I've been a crazy cat lady before I knew what a crazy cat lady was. I was born a cat-loving goon. So it stands to reason that I would love all cats (and animals for that matter) in a ferocious, determined way. Every. Single. Cat.
People are funny: the more they get involved with something and learn of that somethings' quirks, the more they become snobbish and dull about it all. Buttons are one example. Coins, stamps. Shoes. I know someone who likes yarn. A lot. You name it, and there is some poor sap out there who is completely and utterly obsessed about it and can tell you all about that commonplace item he so raves about until you're dead and he's blue in the face. And then they get a complex about it. Button superiority, coinage hubris. And they're discriminate little buggers. Very discerning customers, those item fanatics. And they love to regale people of how amazing their thing is to everyone in the vicinity; this is why I'm bad with small talk, by the way. I cannot seem to join in their cultish love of shoes. I stand there awkwardly nodding to everything they're babbling on about as if I had some insight or interest.
Pet people are no different. You get dog snobs who turn their noses up at yippy little things hanging out in purses, and small dog lovers who hate clumsy slobbery beasts, especially as they knock into everything. Snake people hate bird people, fish people are lonely little sods, exotic pet people are right out, ferret people hate everyone and so on and so forth. But cat people are a breed all their own.
It's not so much the physical appearance of the cat they go on about. It's the personality. This one is a shit, that one is stupid. Mitsy has a co-dependency with a stuffed bear. Mopsy gets angry when we leave for the weekend and pees on the bed. I'm certain you've heard it, and if you've heard it and did not immediately worry, then I'm positive you are a cat lover. Cat lovers get off on stories of other cats being horrible, selfish creatures.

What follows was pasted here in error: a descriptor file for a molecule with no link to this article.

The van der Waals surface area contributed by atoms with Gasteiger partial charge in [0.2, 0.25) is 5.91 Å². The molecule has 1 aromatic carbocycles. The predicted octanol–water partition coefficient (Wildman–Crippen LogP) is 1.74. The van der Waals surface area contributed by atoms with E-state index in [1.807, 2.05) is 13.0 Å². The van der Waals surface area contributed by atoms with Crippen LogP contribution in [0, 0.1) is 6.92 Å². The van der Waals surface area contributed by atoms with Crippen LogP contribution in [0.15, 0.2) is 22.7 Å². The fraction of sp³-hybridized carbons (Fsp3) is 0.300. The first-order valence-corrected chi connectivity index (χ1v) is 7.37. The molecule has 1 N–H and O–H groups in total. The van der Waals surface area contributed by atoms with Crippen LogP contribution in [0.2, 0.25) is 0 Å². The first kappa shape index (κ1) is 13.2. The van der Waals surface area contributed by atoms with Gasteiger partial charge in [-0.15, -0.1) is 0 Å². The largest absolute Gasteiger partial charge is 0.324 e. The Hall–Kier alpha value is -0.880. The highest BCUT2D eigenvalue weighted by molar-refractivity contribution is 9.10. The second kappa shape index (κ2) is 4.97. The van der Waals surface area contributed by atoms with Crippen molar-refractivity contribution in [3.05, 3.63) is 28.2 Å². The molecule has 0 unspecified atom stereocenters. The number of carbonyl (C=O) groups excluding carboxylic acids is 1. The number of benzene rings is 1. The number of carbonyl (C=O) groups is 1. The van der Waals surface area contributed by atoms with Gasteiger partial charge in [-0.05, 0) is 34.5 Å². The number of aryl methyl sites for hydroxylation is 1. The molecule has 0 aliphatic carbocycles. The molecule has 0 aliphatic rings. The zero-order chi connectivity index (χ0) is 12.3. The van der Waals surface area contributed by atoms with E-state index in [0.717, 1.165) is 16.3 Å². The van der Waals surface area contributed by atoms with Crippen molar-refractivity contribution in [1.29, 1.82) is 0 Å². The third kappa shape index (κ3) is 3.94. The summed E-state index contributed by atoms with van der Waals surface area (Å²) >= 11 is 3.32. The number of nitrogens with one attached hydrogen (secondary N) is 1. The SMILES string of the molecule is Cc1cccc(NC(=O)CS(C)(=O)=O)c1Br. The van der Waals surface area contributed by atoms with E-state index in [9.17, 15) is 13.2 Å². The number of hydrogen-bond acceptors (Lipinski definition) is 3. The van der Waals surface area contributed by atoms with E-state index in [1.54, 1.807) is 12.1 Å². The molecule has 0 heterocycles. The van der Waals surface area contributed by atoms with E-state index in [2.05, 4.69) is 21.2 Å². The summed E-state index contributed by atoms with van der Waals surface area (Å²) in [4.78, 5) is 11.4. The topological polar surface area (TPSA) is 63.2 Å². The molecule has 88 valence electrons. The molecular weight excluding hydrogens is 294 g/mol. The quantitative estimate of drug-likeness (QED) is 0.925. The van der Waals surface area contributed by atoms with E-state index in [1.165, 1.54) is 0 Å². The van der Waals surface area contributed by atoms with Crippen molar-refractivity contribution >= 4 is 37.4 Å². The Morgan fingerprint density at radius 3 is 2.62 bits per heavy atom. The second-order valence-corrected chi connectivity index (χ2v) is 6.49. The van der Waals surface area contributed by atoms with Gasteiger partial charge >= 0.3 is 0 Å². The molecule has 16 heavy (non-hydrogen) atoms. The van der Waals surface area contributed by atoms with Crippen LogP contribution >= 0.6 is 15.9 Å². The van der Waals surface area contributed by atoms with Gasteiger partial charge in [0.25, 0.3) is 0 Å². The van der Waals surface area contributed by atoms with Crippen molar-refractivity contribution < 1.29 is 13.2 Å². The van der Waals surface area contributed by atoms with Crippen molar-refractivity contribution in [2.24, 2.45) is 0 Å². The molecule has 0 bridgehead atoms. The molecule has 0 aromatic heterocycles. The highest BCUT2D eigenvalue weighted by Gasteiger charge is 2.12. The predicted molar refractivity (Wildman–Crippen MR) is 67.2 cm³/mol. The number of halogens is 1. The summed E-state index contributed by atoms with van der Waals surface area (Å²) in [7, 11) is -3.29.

I am immensely guilty of such exaggerations. I revel in them. I am, however, a cat connoisseur. Everyone I know has normal looking kitties. You get the exception of the Hemmingway types (the polydactyl cats who look eerily like they have furry little hands, which then leads to the even eerier theory that, once they've evolved thumbs, then it's the beginning of the end for man-kind...) and the cross-eyed Siamese. But nothing in the way of a weird cat. This is where I gleefully come in.
I posted a blog about one of my cats, Pharrah. You know, the one with the eating disorder who successfully drove the sea lions from Pier 39 (because, I have discovered, they were jealous that she out-sealed them)? Well I have another one. I collect them, you see. I had Ophelia, that sad, strange little thing who had a water fetish. She would still be with Mother had the mother ship passed her over. It didn't. She loves it in outer space. /squish